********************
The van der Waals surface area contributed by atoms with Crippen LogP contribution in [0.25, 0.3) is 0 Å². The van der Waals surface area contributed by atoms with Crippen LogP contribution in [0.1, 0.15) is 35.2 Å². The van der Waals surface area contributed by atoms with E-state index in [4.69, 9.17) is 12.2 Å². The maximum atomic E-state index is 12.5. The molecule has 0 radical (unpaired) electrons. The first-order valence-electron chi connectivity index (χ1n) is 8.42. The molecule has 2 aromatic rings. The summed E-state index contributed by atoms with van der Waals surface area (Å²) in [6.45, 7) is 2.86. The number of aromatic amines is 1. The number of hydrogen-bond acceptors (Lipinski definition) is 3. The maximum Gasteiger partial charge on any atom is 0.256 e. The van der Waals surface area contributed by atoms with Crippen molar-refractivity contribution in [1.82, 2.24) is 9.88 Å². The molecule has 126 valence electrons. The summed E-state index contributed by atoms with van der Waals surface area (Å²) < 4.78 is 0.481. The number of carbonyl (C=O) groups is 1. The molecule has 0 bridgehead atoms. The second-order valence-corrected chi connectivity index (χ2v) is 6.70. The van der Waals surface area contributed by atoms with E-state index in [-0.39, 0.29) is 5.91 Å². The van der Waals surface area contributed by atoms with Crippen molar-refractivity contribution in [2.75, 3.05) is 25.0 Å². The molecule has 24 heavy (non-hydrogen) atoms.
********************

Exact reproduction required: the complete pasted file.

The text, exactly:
The van der Waals surface area contributed by atoms with Crippen LogP contribution in [0.25, 0.3) is 0 Å². The van der Waals surface area contributed by atoms with Crippen LogP contribution in [0.1, 0.15) is 35.2 Å². The van der Waals surface area contributed by atoms with E-state index in [4.69, 9.17) is 12.2 Å². The maximum atomic E-state index is 12.5. The molecule has 0 radical (unpaired) electrons. The first-order valence-electron chi connectivity index (χ1n) is 8.42. The molecule has 2 aromatic rings. The summed E-state index contributed by atoms with van der Waals surface area (Å²) in [6.45, 7) is 2.86. The number of aromatic amines is 1. The number of hydrogen-bond acceptors (Lipinski definition) is 3. The maximum Gasteiger partial charge on any atom is 0.256 e. The van der Waals surface area contributed by atoms with Crippen molar-refractivity contribution in [1.82, 2.24) is 9.88 Å². The molecule has 126 valence electrons. The summed E-state index contributed by atoms with van der Waals surface area (Å²) < 4.78 is 0.481. The number of carbonyl (C=O) groups is 1. The molecule has 0 bridgehead atoms. The second-order valence-corrected chi connectivity index (χ2v) is 6.70. The van der Waals surface area contributed by atoms with E-state index in [-0.39, 0.29) is 5.91 Å². The van der Waals surface area contributed by atoms with Crippen molar-refractivity contribution in [2.75, 3.05) is 25.0 Å². The molecule has 24 heavy (non-hydrogen) atoms.